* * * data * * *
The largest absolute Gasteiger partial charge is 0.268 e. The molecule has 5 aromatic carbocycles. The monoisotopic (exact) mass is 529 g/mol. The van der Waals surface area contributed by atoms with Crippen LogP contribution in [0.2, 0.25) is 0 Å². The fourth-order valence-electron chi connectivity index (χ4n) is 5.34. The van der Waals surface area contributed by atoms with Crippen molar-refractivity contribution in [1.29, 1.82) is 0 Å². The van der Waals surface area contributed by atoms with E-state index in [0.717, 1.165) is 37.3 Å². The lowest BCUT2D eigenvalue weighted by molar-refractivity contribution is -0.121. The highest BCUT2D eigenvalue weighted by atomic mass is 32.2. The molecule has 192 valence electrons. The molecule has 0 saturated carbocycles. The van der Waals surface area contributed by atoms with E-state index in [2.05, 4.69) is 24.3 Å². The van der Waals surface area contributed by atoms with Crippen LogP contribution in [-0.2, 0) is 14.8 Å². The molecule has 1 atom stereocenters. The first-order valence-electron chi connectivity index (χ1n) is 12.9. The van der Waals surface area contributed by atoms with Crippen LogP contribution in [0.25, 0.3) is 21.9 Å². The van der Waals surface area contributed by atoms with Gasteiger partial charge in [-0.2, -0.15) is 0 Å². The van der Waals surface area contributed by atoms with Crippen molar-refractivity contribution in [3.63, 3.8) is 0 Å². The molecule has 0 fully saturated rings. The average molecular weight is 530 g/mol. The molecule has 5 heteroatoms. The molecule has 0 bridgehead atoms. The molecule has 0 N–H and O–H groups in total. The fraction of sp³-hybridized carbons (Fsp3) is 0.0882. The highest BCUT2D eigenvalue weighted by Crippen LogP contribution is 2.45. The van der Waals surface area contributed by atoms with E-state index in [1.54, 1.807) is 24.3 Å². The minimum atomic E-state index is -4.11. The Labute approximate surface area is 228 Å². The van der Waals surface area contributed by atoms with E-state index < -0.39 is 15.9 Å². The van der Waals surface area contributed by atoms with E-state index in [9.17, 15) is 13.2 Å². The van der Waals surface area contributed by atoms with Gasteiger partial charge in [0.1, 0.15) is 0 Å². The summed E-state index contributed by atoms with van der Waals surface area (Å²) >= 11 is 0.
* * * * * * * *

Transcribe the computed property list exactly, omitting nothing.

The largest absolute Gasteiger partial charge is 0.268 e. The molecule has 5 aromatic carbocycles. The monoisotopic (exact) mass is 529 g/mol. The van der Waals surface area contributed by atoms with Crippen LogP contribution in [0.2, 0.25) is 0 Å². The fourth-order valence-electron chi connectivity index (χ4n) is 5.34. The van der Waals surface area contributed by atoms with Crippen molar-refractivity contribution in [1.29, 1.82) is 0 Å². The van der Waals surface area contributed by atoms with E-state index in [0.717, 1.165) is 37.3 Å². The lowest BCUT2D eigenvalue weighted by molar-refractivity contribution is -0.121. The highest BCUT2D eigenvalue weighted by atomic mass is 32.2. The molecule has 192 valence electrons. The molecule has 0 saturated carbocycles. The van der Waals surface area contributed by atoms with E-state index in [2.05, 4.69) is 24.3 Å². The van der Waals surface area contributed by atoms with Crippen LogP contribution in [-0.2, 0) is 14.8 Å². The molecule has 1 atom stereocenters. The first-order valence-electron chi connectivity index (χ1n) is 12.9. The van der Waals surface area contributed by atoms with Crippen LogP contribution in [0.25, 0.3) is 21.9 Å². The van der Waals surface area contributed by atoms with Gasteiger partial charge in [-0.2, -0.15) is 0 Å². The van der Waals surface area contributed by atoms with Crippen molar-refractivity contribution in [3.63, 3.8) is 0 Å². The molecule has 0 fully saturated rings. The average molecular weight is 530 g/mol. The molecule has 5 heteroatoms. The molecule has 0 bridgehead atoms. The molecule has 0 N–H and O–H groups in total. The fraction of sp³-hybridized carbons (Fsp3) is 0.0882. The highest BCUT2D eigenvalue weighted by Crippen LogP contribution is 2.45. The van der Waals surface area contributed by atoms with E-state index in [1.54, 1.807) is 24.3 Å². The minimum atomic E-state index is -4.11. The Labute approximate surface area is 228 Å². The van der Waals surface area contributed by atoms with E-state index < -0.39 is 15.9 Å². The van der Waals surface area contributed by atoms with E-state index in [9.17, 15) is 13.2 Å². The van der Waals surface area contributed by atoms with Gasteiger partial charge in [0.1, 0.15) is 0 Å². The summed E-state index contributed by atoms with van der Waals surface area (Å²) >= 11 is 0.